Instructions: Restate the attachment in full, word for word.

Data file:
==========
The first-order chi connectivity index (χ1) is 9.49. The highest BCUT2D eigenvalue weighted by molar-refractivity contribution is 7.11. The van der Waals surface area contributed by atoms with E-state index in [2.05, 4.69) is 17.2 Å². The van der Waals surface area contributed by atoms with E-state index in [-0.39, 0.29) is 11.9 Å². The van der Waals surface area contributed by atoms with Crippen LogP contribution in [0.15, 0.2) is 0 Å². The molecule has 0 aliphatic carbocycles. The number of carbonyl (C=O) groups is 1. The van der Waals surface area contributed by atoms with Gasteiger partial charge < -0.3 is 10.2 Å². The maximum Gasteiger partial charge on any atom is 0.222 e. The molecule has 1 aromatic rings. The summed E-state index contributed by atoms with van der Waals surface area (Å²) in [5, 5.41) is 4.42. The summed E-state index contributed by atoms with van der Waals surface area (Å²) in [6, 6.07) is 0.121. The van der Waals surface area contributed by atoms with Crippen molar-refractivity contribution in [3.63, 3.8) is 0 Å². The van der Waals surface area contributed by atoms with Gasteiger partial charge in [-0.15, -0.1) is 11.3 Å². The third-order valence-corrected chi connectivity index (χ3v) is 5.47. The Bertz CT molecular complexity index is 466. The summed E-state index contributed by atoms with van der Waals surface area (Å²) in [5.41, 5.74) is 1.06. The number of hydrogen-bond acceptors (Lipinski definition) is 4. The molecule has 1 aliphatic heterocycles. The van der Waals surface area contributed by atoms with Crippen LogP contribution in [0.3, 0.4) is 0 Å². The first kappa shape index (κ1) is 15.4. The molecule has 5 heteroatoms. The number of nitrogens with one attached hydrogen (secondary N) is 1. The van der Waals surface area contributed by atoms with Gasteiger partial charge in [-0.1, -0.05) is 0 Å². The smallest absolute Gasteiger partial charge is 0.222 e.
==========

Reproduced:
The first-order chi connectivity index (χ1) is 9.49. The highest BCUT2D eigenvalue weighted by molar-refractivity contribution is 7.11. The van der Waals surface area contributed by atoms with E-state index in [2.05, 4.69) is 17.2 Å². The van der Waals surface area contributed by atoms with E-state index in [-0.39, 0.29) is 11.9 Å². The van der Waals surface area contributed by atoms with Crippen LogP contribution in [0.15, 0.2) is 0 Å². The molecule has 0 aliphatic carbocycles. The number of carbonyl (C=O) groups is 1. The van der Waals surface area contributed by atoms with Gasteiger partial charge < -0.3 is 10.2 Å². The maximum Gasteiger partial charge on any atom is 0.222 e. The molecule has 1 aromatic rings. The summed E-state index contributed by atoms with van der Waals surface area (Å²) in [5, 5.41) is 4.42. The summed E-state index contributed by atoms with van der Waals surface area (Å²) in [6, 6.07) is 0.121. The van der Waals surface area contributed by atoms with Crippen molar-refractivity contribution in [3.63, 3.8) is 0 Å². The van der Waals surface area contributed by atoms with Gasteiger partial charge in [-0.15, -0.1) is 11.3 Å². The third-order valence-corrected chi connectivity index (χ3v) is 5.47. The Bertz CT molecular complexity index is 466. The summed E-state index contributed by atoms with van der Waals surface area (Å²) in [5.41, 5.74) is 1.06. The number of hydrogen-bond acceptors (Lipinski definition) is 4. The molecule has 1 aliphatic heterocycles. The van der Waals surface area contributed by atoms with Crippen LogP contribution in [0.3, 0.4) is 0 Å². The first kappa shape index (κ1) is 15.4. The molecule has 5 heteroatoms. The number of nitrogens with one attached hydrogen (secondary N) is 1. The van der Waals surface area contributed by atoms with Gasteiger partial charge in [-0.1, -0.05) is 0 Å². The smallest absolute Gasteiger partial charge is 0.222 e.